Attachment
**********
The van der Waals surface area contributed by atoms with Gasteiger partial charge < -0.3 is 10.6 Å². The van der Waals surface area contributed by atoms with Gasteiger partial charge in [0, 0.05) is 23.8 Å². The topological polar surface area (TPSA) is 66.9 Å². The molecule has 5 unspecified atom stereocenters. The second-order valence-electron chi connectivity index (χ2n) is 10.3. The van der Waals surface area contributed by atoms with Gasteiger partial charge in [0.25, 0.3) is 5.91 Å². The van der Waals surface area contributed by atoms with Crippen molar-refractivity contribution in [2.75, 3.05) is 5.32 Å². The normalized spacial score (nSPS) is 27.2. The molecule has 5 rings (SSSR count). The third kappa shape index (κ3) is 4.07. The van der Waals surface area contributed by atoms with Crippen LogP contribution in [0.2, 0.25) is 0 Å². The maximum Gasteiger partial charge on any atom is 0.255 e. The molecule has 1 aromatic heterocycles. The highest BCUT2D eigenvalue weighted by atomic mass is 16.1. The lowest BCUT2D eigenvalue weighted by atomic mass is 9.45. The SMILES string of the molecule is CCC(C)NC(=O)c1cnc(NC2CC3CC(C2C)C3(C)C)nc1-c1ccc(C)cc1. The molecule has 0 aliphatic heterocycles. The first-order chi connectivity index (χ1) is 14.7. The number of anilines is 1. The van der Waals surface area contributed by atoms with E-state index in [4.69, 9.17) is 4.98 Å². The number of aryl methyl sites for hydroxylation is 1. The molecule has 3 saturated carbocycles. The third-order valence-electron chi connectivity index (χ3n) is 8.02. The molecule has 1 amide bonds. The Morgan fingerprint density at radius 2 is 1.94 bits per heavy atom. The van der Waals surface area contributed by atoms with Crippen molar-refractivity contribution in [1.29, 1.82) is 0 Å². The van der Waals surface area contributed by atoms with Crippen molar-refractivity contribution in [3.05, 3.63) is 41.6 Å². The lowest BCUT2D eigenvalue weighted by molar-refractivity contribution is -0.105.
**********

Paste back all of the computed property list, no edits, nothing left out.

The van der Waals surface area contributed by atoms with Gasteiger partial charge < -0.3 is 10.6 Å². The van der Waals surface area contributed by atoms with Gasteiger partial charge in [0, 0.05) is 23.8 Å². The topological polar surface area (TPSA) is 66.9 Å². The molecule has 5 unspecified atom stereocenters. The second-order valence-electron chi connectivity index (χ2n) is 10.3. The van der Waals surface area contributed by atoms with Gasteiger partial charge in [0.25, 0.3) is 5.91 Å². The van der Waals surface area contributed by atoms with Crippen molar-refractivity contribution in [2.75, 3.05) is 5.32 Å². The normalized spacial score (nSPS) is 27.2. The molecule has 5 rings (SSSR count). The third kappa shape index (κ3) is 4.07. The van der Waals surface area contributed by atoms with Crippen LogP contribution in [0.2, 0.25) is 0 Å². The maximum Gasteiger partial charge on any atom is 0.255 e. The molecule has 1 aromatic heterocycles. The highest BCUT2D eigenvalue weighted by atomic mass is 16.1. The lowest BCUT2D eigenvalue weighted by atomic mass is 9.45. The SMILES string of the molecule is CCC(C)NC(=O)c1cnc(NC2CC3CC(C2C)C3(C)C)nc1-c1ccc(C)cc1. The molecule has 0 aliphatic heterocycles. The first-order chi connectivity index (χ1) is 14.7. The number of anilines is 1. The van der Waals surface area contributed by atoms with E-state index in [4.69, 9.17) is 4.98 Å². The number of aryl methyl sites for hydroxylation is 1. The molecule has 3 saturated carbocycles. The third-order valence-electron chi connectivity index (χ3n) is 8.02. The molecule has 1 amide bonds. The Morgan fingerprint density at radius 2 is 1.94 bits per heavy atom. The van der Waals surface area contributed by atoms with Crippen molar-refractivity contribution in [1.29, 1.82) is 0 Å². The van der Waals surface area contributed by atoms with Crippen molar-refractivity contribution in [3.05, 3.63) is 41.6 Å². The lowest BCUT2D eigenvalue weighted by molar-refractivity contribution is -0.105.